A bowl of goat water
Goat Water Is The Flavorful Caribbean Stew You Need To Know
On the Caribbean island of Montserrat, the national dish is goat water. Derived from Irish stew, this dish is anything but watery, full of tender goat meat and plenty of spices.
In the 17th century, the island’s enslaved Africans and Irish immigrants altered local cuisine. Goat water comes from this, with "water" being the West Indian vernacular for stew.
Goat water uses a range of goat meat cuts, paired with an assortment of spices and herbs such as mace, thyme, cloves, bay leaf, and parsley. Fresh chili peppers can add heat.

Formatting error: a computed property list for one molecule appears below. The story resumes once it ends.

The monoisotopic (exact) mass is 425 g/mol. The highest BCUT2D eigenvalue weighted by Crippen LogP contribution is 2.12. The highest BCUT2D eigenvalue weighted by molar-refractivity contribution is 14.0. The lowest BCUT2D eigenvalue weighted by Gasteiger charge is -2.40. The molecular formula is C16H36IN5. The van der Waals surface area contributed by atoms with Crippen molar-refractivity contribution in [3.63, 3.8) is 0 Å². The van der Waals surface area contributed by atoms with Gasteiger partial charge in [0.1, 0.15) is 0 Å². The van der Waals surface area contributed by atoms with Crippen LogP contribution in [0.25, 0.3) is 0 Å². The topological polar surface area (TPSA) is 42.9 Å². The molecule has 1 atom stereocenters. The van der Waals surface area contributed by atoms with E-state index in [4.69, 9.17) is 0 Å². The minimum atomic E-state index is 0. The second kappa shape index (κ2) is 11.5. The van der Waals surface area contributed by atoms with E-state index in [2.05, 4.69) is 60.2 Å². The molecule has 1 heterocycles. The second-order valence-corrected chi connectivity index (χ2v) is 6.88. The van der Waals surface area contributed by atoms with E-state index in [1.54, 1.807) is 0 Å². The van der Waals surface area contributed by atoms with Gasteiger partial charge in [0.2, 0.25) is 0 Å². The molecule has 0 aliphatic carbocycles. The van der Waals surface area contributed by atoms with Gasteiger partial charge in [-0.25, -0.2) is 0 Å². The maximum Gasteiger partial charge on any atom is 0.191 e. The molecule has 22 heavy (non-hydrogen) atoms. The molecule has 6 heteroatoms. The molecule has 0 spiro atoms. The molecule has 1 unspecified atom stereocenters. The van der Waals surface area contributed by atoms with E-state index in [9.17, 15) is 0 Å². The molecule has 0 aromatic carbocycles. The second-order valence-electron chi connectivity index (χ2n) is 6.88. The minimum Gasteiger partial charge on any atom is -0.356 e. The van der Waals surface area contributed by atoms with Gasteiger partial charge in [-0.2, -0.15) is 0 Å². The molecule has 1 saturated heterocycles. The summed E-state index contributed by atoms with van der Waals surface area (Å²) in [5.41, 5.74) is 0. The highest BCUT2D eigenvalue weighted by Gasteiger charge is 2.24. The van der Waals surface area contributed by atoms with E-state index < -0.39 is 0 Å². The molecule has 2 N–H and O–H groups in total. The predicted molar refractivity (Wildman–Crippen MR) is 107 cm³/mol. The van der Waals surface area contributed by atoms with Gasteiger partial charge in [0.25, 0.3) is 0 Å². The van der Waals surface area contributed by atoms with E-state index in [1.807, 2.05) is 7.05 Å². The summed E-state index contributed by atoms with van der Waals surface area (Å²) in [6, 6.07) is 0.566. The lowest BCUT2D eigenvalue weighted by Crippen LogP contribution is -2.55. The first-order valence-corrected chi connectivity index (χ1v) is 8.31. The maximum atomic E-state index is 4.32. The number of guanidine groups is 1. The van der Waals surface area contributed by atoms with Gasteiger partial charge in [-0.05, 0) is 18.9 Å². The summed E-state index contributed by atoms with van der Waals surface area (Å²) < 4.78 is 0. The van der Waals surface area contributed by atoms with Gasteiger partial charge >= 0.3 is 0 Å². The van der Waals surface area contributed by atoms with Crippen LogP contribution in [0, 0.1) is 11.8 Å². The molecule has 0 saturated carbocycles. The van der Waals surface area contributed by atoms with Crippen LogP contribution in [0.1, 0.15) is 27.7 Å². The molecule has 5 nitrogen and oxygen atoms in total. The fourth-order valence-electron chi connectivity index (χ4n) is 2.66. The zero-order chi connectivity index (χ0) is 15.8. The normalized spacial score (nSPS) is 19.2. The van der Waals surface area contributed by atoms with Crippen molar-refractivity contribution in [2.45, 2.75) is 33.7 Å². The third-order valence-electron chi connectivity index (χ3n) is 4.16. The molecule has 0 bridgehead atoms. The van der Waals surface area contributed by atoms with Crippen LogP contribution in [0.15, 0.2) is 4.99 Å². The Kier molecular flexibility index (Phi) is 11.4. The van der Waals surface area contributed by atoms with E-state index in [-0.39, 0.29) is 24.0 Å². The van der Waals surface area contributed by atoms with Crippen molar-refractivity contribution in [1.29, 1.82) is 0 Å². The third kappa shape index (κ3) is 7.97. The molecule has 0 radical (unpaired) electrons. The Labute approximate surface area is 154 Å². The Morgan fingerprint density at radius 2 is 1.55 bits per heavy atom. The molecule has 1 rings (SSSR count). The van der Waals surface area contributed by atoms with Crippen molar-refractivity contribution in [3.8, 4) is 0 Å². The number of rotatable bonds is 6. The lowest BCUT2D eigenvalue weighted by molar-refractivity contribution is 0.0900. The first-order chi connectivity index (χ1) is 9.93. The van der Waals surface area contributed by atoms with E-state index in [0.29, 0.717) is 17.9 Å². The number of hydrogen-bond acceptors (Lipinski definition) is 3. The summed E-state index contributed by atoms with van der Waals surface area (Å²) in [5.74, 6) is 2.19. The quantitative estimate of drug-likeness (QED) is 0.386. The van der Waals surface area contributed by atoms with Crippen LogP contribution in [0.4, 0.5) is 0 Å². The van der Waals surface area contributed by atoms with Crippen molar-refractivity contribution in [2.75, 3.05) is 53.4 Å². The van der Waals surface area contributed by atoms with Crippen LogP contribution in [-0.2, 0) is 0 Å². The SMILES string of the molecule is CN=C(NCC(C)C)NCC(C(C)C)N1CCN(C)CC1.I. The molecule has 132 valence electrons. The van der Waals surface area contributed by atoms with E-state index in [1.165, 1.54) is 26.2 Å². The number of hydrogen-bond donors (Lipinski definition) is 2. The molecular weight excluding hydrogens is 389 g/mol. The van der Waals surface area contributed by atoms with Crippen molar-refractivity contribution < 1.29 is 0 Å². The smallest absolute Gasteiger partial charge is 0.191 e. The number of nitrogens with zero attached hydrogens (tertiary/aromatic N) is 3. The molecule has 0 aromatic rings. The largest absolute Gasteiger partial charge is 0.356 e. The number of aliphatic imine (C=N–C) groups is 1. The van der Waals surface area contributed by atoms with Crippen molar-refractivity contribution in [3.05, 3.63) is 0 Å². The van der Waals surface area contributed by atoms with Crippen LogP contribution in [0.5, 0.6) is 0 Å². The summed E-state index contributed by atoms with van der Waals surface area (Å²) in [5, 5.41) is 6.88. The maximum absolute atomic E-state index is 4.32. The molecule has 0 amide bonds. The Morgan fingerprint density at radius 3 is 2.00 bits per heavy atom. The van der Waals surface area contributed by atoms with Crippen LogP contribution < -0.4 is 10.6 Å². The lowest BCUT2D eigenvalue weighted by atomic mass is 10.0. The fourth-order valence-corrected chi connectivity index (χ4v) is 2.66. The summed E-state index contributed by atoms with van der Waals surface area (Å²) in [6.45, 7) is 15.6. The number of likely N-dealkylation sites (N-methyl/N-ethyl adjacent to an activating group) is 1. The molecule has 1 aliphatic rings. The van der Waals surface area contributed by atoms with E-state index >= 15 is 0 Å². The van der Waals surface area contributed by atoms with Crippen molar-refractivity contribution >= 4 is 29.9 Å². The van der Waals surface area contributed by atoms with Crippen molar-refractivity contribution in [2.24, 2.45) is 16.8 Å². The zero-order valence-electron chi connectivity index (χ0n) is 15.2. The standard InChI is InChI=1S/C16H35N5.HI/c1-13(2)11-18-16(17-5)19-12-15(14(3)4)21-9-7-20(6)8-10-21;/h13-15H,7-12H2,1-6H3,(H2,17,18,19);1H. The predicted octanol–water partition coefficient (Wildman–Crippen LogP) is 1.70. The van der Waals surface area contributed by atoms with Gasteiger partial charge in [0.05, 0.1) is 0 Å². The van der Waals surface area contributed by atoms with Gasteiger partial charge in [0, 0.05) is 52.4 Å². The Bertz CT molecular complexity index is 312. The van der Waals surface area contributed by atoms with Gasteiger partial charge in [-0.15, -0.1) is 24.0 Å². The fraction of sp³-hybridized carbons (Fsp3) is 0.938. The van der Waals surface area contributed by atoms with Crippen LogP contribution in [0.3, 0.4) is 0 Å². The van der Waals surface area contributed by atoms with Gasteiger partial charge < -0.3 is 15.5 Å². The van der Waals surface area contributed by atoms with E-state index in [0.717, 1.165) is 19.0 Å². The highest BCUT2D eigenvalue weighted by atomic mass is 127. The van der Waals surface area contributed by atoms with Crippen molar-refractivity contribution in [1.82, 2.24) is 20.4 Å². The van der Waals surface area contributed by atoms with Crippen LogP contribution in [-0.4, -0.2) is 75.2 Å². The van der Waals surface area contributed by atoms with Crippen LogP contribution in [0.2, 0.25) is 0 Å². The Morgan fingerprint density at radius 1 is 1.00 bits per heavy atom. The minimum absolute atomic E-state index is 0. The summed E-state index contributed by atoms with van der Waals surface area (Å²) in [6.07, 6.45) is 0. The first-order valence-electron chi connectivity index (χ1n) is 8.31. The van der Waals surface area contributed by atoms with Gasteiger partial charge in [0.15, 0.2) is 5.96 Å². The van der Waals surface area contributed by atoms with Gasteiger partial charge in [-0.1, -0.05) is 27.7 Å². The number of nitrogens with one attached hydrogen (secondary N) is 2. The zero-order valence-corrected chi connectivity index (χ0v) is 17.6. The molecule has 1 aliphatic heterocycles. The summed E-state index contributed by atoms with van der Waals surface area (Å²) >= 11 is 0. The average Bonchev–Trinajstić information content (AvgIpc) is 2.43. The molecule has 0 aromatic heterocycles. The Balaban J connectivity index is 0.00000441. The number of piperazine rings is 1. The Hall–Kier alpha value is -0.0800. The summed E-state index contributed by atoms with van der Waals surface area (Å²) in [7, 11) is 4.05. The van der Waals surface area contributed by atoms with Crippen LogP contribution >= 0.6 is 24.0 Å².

Papaya and tomatoes are also included in the gravy for a brighter note. Some versions also have rum added, or even Irish whiskey as a nod to the dish's roots.
Traditionally, the stew is cooked in a pot over an open wood fire to add a smoky flavor, though today, it’s more commonly simmered down in a pressure cooker.
Cooking starts by either browning the goat meat first or simply boiling it in water. Flavorings are added, then the stew is simmered until the meat falls off the bone.
Some thicken the stew with a flour slurry, while others add potatoes or dumplings to bulk it up. The optional shot alcohol is added before serving the stew with bread and a beer.